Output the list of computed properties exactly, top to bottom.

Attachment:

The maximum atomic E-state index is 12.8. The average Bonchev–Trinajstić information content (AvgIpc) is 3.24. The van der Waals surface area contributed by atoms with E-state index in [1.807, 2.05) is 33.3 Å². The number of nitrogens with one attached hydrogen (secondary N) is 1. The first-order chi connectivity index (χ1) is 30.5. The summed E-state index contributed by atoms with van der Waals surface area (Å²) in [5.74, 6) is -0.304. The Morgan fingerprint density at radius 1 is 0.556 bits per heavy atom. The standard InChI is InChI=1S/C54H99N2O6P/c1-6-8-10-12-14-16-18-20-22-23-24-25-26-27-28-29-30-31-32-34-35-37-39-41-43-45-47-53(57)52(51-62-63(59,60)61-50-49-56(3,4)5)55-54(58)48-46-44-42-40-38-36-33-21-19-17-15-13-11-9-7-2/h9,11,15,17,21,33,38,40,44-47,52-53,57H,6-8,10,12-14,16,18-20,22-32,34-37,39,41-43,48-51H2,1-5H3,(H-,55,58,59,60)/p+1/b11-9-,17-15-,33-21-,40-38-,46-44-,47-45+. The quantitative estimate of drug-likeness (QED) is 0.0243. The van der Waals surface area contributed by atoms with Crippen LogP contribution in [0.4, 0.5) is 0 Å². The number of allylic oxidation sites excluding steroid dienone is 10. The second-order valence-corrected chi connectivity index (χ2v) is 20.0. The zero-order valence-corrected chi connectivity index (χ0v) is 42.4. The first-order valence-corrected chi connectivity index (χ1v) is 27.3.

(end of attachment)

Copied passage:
The maximum atomic E-state index is 12.8. The average Bonchev–Trinajstić information content (AvgIpc) is 3.24. The van der Waals surface area contributed by atoms with E-state index in [1.807, 2.05) is 33.3 Å². The number of nitrogens with one attached hydrogen (secondary N) is 1. The first-order chi connectivity index (χ1) is 30.5. The summed E-state index contributed by atoms with van der Waals surface area (Å²) in [5.74, 6) is -0.304. The Morgan fingerprint density at radius 1 is 0.556 bits per heavy atom. The standard InChI is InChI=1S/C54H99N2O6P/c1-6-8-10-12-14-16-18-20-22-23-24-25-26-27-28-29-30-31-32-34-35-37-39-41-43-45-47-53(57)52(51-62-63(59,60)61-50-49-56(3,4)5)55-54(58)48-46-44-42-40-38-36-33-21-19-17-15-13-11-9-7-2/h9,11,15,17,21,33,38,40,44-47,52-53,57H,6-8,10,12-14,16,18-20,22-32,34-37,39,41-43,48-51H2,1-5H3,(H-,55,58,59,60)/p+1/b11-9-,17-15-,33-21-,40-38-,46-44-,47-45+. The quantitative estimate of drug-likeness (QED) is 0.0243. The van der Waals surface area contributed by atoms with Crippen LogP contribution in [0.4, 0.5) is 0 Å². The number of allylic oxidation sites excluding steroid dienone is 10. The second-order valence-corrected chi connectivity index (χ2v) is 20.0. The zero-order valence-corrected chi connectivity index (χ0v) is 42.4. The first-order valence-corrected chi connectivity index (χ1v) is 27.3.